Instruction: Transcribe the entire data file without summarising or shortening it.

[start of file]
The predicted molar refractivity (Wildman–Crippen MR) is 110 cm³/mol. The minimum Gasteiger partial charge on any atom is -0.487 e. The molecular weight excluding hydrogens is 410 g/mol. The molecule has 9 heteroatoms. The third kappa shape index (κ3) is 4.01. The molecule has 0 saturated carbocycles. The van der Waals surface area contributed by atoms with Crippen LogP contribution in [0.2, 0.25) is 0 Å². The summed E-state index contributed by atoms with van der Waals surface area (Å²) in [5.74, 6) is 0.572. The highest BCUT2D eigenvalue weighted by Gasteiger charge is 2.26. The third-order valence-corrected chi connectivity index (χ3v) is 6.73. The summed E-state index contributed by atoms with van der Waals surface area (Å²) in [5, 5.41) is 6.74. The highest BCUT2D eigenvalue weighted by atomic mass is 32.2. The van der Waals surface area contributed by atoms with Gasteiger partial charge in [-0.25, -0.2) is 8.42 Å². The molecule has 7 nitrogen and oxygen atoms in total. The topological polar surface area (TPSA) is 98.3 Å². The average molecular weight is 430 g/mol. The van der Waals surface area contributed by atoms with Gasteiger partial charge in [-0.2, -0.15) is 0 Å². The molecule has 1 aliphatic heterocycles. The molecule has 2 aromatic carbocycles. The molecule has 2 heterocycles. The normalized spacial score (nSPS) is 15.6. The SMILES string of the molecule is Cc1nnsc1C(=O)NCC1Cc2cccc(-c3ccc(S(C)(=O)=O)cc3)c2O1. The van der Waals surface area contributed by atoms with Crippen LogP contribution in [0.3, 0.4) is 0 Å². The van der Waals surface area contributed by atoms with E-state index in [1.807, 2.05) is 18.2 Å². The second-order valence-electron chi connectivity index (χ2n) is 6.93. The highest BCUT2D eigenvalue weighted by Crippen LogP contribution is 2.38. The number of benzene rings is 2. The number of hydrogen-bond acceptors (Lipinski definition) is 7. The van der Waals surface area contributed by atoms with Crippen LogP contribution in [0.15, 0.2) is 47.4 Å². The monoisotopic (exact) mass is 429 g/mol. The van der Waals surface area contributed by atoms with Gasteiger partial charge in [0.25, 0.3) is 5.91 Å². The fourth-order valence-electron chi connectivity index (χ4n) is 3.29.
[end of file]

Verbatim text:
The predicted molar refractivity (Wildman–Crippen MR) is 110 cm³/mol. The minimum Gasteiger partial charge on any atom is -0.487 e. The molecular weight excluding hydrogens is 410 g/mol. The molecule has 9 heteroatoms. The third kappa shape index (κ3) is 4.01. The molecule has 0 saturated carbocycles. The van der Waals surface area contributed by atoms with Crippen LogP contribution in [0.2, 0.25) is 0 Å². The summed E-state index contributed by atoms with van der Waals surface area (Å²) in [5.74, 6) is 0.572. The highest BCUT2D eigenvalue weighted by Gasteiger charge is 2.26. The third-order valence-corrected chi connectivity index (χ3v) is 6.73. The summed E-state index contributed by atoms with van der Waals surface area (Å²) in [5, 5.41) is 6.74. The highest BCUT2D eigenvalue weighted by atomic mass is 32.2. The van der Waals surface area contributed by atoms with Gasteiger partial charge in [-0.25, -0.2) is 8.42 Å². The molecule has 7 nitrogen and oxygen atoms in total. The topological polar surface area (TPSA) is 98.3 Å². The average molecular weight is 430 g/mol. The van der Waals surface area contributed by atoms with Gasteiger partial charge in [-0.2, -0.15) is 0 Å². The molecule has 1 aliphatic heterocycles. The molecule has 2 aromatic carbocycles. The molecule has 2 heterocycles. The normalized spacial score (nSPS) is 15.6. The SMILES string of the molecule is Cc1nnsc1C(=O)NCC1Cc2cccc(-c3ccc(S(C)(=O)=O)cc3)c2O1. The van der Waals surface area contributed by atoms with Crippen LogP contribution in [0.3, 0.4) is 0 Å². The van der Waals surface area contributed by atoms with E-state index in [1.807, 2.05) is 18.2 Å². The second-order valence-electron chi connectivity index (χ2n) is 6.93. The highest BCUT2D eigenvalue weighted by Crippen LogP contribution is 2.38. The number of benzene rings is 2. The number of hydrogen-bond acceptors (Lipinski definition) is 7. The van der Waals surface area contributed by atoms with Crippen LogP contribution in [0.15, 0.2) is 47.4 Å². The monoisotopic (exact) mass is 429 g/mol. The van der Waals surface area contributed by atoms with Gasteiger partial charge in [0.25, 0.3) is 5.91 Å². The fourth-order valence-electron chi connectivity index (χ4n) is 3.29.